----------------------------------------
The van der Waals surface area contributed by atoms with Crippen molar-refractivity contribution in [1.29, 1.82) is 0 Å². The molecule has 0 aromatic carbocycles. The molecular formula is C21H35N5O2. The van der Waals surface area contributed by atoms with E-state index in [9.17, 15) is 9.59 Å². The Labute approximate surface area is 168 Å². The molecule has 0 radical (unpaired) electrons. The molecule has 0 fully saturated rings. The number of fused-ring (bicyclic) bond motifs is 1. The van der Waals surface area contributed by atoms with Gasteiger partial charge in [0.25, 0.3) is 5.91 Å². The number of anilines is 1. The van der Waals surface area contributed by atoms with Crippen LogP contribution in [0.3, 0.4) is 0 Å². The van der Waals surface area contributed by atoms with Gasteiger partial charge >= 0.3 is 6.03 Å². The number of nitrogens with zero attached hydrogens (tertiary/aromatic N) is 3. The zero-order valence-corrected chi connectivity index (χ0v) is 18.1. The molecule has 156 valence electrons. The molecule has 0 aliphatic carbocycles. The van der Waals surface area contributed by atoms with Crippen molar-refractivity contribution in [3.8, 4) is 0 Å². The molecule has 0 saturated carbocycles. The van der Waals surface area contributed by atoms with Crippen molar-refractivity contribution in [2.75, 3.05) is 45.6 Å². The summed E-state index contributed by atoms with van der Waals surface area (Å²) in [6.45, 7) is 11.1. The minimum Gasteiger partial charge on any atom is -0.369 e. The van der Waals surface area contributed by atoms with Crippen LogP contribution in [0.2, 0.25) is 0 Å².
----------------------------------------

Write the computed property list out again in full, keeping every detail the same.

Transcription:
The van der Waals surface area contributed by atoms with Crippen molar-refractivity contribution in [1.29, 1.82) is 0 Å². The molecule has 0 aromatic carbocycles. The molecular formula is C21H35N5O2. The van der Waals surface area contributed by atoms with E-state index in [9.17, 15) is 9.59 Å². The Labute approximate surface area is 168 Å². The molecule has 0 radical (unpaired) electrons. The molecule has 0 fully saturated rings. The number of fused-ring (bicyclic) bond motifs is 1. The van der Waals surface area contributed by atoms with Gasteiger partial charge in [0.25, 0.3) is 5.91 Å². The number of anilines is 1. The van der Waals surface area contributed by atoms with Crippen LogP contribution in [0.3, 0.4) is 0 Å². The van der Waals surface area contributed by atoms with Gasteiger partial charge >= 0.3 is 6.03 Å². The number of nitrogens with zero attached hydrogens (tertiary/aromatic N) is 3. The zero-order valence-corrected chi connectivity index (χ0v) is 18.1. The molecule has 156 valence electrons. The molecule has 0 aliphatic carbocycles. The van der Waals surface area contributed by atoms with Crippen molar-refractivity contribution in [3.8, 4) is 0 Å². The molecule has 0 saturated carbocycles. The van der Waals surface area contributed by atoms with Crippen molar-refractivity contribution in [2.75, 3.05) is 45.6 Å². The summed E-state index contributed by atoms with van der Waals surface area (Å²) in [6.45, 7) is 11.1. The minimum Gasteiger partial charge on any atom is -0.369 e. The van der Waals surface area contributed by atoms with Crippen LogP contribution in [0.2, 0.25) is 0 Å².